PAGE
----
Static Stretching Before a Workout: Is It a Good Idea?
How many times have you heard you need to stretch before a workout? Probably more times than you can remember! At one time, fitness trainers routinely recommended static stretching before starting a workout, but times have changed. Now, they’re more likely to advocate static stretching after the workout is over. Why the shift in thinking, and when should you do static stretching?
What Static Stretching Is and Isn’t
Static stretching is where you stretch a muscle while it’s in a static position. You then hold the stretch for 10 to 30 seconds. An example of a static stretch would be descending into a lunge position and holding that position for up to 30 seconds. Static stretching differs from dynamic stretching. With dynamic stretching, you lengthen the muscle throughout its full range-of-motion rather than holding it at a fixed static length. Keeping with the lunge theme, walking lunges are a dynamic stretching exercise.
Both types of stretches have benefits. Dynamic stretching boosts blood flow to the muscles you’ll be working. It also gets the muscles firing for your upcoming workout. Never work a muscle when it’s cold. Like a rubber band, a cold muscle or tendon is more likely to “snap” and lead to an injury. However, studies looking at whether stretching reduces the risk of injury are inconsistent. Some research shows modest benefit while others do not. The evidence is particularly weak for static stretching. A review of more than 100 studies on static stretching before a workout found static stretches don’t lower the risk of injury.
While dynamic stretching is an ideal workout opener, static stretching is a good workout finisher. That’s because static stretching lengthens the muscle and reduces muscle tension and tightness after a training session. Static stretching may, if you’re consistent about it, improve the muscle’s flexibility. But the reason stretching makes a muscle more flexible is different than what people believe. Stretching doesn’t permanently lengthen a muscle. The muscle draws back to its prior length rather quickly after you stop stretching. However, repeated static stretching, over time, makes your nervous system a bit more “permissive.” The nervous system allows the muscle to lengthen further without sounding the alarm that you’re overstretching it. So, flexibility improves.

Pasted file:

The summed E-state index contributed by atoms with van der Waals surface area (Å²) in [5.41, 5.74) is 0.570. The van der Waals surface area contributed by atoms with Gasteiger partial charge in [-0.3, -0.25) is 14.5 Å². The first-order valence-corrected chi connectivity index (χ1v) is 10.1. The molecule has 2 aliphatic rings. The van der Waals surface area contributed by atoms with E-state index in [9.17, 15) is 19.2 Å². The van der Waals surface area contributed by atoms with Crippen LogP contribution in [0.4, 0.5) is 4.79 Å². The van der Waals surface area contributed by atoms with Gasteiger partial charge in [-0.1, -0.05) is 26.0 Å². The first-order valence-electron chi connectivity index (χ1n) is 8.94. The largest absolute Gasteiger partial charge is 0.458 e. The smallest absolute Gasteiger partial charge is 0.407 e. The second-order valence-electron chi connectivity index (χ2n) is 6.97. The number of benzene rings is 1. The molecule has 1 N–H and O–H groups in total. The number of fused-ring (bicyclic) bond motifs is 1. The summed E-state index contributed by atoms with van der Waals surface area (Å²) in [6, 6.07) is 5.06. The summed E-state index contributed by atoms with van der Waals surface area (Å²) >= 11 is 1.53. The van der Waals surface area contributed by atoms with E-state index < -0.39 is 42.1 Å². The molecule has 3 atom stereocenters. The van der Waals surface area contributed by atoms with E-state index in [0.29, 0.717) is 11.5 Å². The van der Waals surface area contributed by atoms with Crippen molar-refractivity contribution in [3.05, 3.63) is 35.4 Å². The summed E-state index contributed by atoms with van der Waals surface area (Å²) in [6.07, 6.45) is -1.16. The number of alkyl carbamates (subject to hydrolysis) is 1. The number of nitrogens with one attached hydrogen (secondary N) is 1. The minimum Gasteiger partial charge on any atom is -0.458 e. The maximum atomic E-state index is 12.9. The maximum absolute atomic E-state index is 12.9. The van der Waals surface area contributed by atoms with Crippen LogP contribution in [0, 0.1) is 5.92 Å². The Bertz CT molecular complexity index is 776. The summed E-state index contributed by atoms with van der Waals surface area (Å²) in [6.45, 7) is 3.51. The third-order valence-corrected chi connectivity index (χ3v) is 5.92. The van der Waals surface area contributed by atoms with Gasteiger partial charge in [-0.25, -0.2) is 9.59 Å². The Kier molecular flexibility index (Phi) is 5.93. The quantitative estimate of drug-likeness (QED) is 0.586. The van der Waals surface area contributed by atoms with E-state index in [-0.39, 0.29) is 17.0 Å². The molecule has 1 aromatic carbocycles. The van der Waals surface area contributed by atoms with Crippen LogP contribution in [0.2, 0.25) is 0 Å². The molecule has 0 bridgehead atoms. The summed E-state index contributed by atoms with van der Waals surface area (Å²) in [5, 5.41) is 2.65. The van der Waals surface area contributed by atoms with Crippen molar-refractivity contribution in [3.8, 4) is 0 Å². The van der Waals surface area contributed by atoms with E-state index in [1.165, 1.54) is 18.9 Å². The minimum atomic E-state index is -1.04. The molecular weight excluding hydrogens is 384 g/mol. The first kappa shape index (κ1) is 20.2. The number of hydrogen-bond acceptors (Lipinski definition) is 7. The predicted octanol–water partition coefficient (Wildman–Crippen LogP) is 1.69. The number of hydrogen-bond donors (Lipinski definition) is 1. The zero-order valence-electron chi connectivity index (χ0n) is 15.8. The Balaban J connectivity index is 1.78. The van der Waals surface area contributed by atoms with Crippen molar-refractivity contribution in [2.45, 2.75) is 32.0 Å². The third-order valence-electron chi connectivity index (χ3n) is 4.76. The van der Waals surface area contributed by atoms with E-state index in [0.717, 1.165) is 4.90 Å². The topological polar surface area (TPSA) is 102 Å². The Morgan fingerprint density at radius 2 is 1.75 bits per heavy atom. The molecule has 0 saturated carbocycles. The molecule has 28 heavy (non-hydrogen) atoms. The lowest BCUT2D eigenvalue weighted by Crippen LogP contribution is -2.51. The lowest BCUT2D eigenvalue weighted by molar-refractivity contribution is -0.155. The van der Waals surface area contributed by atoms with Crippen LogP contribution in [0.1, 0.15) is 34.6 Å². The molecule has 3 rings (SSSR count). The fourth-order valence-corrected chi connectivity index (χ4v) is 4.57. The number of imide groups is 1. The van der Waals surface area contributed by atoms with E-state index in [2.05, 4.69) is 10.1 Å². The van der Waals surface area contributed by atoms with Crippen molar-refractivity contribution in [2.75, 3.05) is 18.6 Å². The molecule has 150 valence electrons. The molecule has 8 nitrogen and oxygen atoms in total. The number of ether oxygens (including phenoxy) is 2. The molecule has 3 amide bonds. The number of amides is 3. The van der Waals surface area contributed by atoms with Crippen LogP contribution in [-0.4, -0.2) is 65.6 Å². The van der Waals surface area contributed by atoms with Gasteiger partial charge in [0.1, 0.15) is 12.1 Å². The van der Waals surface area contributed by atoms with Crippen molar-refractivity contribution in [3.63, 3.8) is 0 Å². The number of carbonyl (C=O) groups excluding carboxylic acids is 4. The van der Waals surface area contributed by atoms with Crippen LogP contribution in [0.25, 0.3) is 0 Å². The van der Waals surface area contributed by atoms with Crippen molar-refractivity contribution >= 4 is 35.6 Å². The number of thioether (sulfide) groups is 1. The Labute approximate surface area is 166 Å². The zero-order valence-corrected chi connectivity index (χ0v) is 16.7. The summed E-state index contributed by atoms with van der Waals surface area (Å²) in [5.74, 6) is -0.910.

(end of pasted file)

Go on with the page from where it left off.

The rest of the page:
Why Static Stretching is Best after a Workout
Lengthening a muscle temporarily might sound like a good thing. However, a study published in The Journal of Strength and Conditioning Research showed that doing so can reduce exercise performance, depending upon the type of exercise you’re doing. For example, a study found that static stretching before a workout or sports competition reduced power capabilities. In other words, the muscle you stretched may not be able to generate as much explosive force or power after statically lengthening it. Other research shows static stretching may reduce other capabilities, including muscle endurance, force production by the muscle, reaction time, and running speed. On the other hand, dynamic stretching works because it warms up the muscles you’ll be working without reducing their ability to generate power.
Even worse than static stretching before a workout is an old school way of stretching called ballistic stretching. With ballistic stretching, you get into a position where the muscle is stretched and bounce in and out of the stretch. For a lunge-style stretch, a ballistic stretch would be bouncing up and down in a lunge position. This type of stretch has fallen out of favor.
How to Structure Your Stretches
Don’t give up static stretching. Just shift static muscle lengthening to the end of your workout or do a separate static stretching session when you aren’t doing another workout. Before routine training sessions, warm up with dynamic stretches that get the blood flowing to the muscles you’ll be working. You can also do dynamic movements that mimic those you’ll do in your workout. Arm swings, butt kicks, high knees, leg swings are all good movements for warming up your muscles and getting them ready to work.
As far as ballistic stretches, there’s not really a place for them, since aggressive bouncing, especially when a muscle is cold, can lead to a strain or injury. If you insist on doing ballistic stretches, do them at the end of your workout when your muscles are warm.
The Bottom Line
Do dynamic stretches before your workout and static stretches afterward. This stretching sequence will give you benefits without detracting from your workout performance. Whatever you do, don’t grab a pair or weights or break into a sprint without warming your muscles up first. Dynamic stretching will help you get those muscles ready to work in the safest, most efficient manner.
Fitness Prescription. April 2007. page 18.
National Strength and Conditioning Association. “Static Stretching and Performance”
Runner’s World website. “Does Stretching Prevent Injuries?”